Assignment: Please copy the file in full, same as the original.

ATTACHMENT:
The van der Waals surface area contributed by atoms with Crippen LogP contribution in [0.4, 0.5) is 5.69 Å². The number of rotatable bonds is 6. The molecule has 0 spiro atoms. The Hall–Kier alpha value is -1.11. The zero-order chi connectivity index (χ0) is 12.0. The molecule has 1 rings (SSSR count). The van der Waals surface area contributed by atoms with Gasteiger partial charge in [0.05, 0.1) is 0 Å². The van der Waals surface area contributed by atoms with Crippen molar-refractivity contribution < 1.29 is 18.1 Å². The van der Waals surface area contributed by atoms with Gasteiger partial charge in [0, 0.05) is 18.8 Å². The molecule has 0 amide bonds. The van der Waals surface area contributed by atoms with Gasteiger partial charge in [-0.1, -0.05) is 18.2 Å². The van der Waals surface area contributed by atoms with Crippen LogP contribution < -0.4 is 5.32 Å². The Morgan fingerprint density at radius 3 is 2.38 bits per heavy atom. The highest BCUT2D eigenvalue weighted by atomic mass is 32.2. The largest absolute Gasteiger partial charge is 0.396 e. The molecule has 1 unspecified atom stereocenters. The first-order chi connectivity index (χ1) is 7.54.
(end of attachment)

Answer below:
The van der Waals surface area contributed by atoms with Crippen LogP contribution in [0.4, 0.5) is 5.69 Å². The number of rotatable bonds is 6. The molecule has 0 spiro atoms. The Hall–Kier alpha value is -1.11. The zero-order chi connectivity index (χ0) is 12.0. The molecule has 1 rings (SSSR count). The van der Waals surface area contributed by atoms with Gasteiger partial charge in [0.05, 0.1) is 0 Å². The van der Waals surface area contributed by atoms with Crippen molar-refractivity contribution < 1.29 is 18.1 Å². The van der Waals surface area contributed by atoms with Gasteiger partial charge in [0, 0.05) is 18.8 Å². The molecule has 0 amide bonds. The van der Waals surface area contributed by atoms with Gasteiger partial charge in [-0.1, -0.05) is 18.2 Å². The van der Waals surface area contributed by atoms with Crippen LogP contribution < -0.4 is 5.32 Å². The Morgan fingerprint density at radius 3 is 2.38 bits per heavy atom. The highest BCUT2D eigenvalue weighted by atomic mass is 32.2. The largest absolute Gasteiger partial charge is 0.396 e. The molecule has 1 unspecified atom stereocenters. The first-order chi connectivity index (χ1) is 7.54.